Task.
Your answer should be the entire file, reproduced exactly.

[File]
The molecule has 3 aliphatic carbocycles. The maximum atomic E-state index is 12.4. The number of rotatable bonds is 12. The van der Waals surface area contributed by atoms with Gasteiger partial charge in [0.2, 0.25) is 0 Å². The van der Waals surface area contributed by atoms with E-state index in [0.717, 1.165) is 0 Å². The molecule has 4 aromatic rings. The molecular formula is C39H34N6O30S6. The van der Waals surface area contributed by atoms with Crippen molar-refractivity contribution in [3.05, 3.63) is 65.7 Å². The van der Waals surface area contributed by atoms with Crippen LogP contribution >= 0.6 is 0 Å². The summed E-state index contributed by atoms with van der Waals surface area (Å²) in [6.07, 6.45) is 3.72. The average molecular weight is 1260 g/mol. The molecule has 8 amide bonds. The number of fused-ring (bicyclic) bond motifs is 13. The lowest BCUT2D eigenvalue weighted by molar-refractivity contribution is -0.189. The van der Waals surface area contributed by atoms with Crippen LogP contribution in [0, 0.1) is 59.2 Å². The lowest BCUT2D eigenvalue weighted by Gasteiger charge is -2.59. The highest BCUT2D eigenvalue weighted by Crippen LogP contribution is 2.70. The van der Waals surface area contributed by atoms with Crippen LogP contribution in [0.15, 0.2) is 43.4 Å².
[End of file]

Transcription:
The molecule has 3 aliphatic carbocycles. The maximum atomic E-state index is 12.4. The number of rotatable bonds is 12. The van der Waals surface area contributed by atoms with Gasteiger partial charge in [0.2, 0.25) is 0 Å². The van der Waals surface area contributed by atoms with E-state index in [0.717, 1.165) is 0 Å². The molecule has 4 aromatic rings. The molecular formula is C39H34N6O30S6. The van der Waals surface area contributed by atoms with Crippen molar-refractivity contribution in [3.05, 3.63) is 65.7 Å². The van der Waals surface area contributed by atoms with Crippen LogP contribution >= 0.6 is 0 Å². The summed E-state index contributed by atoms with van der Waals surface area (Å²) in [6.07, 6.45) is 3.72. The average molecular weight is 1260 g/mol. The molecule has 8 amide bonds. The number of fused-ring (bicyclic) bond motifs is 13. The lowest BCUT2D eigenvalue weighted by molar-refractivity contribution is -0.189. The van der Waals surface area contributed by atoms with Crippen LogP contribution in [0, 0.1) is 59.2 Å². The lowest BCUT2D eigenvalue weighted by Gasteiger charge is -2.59. The highest BCUT2D eigenvalue weighted by Crippen LogP contribution is 2.70. The van der Waals surface area contributed by atoms with Crippen LogP contribution in [0.15, 0.2) is 43.4 Å².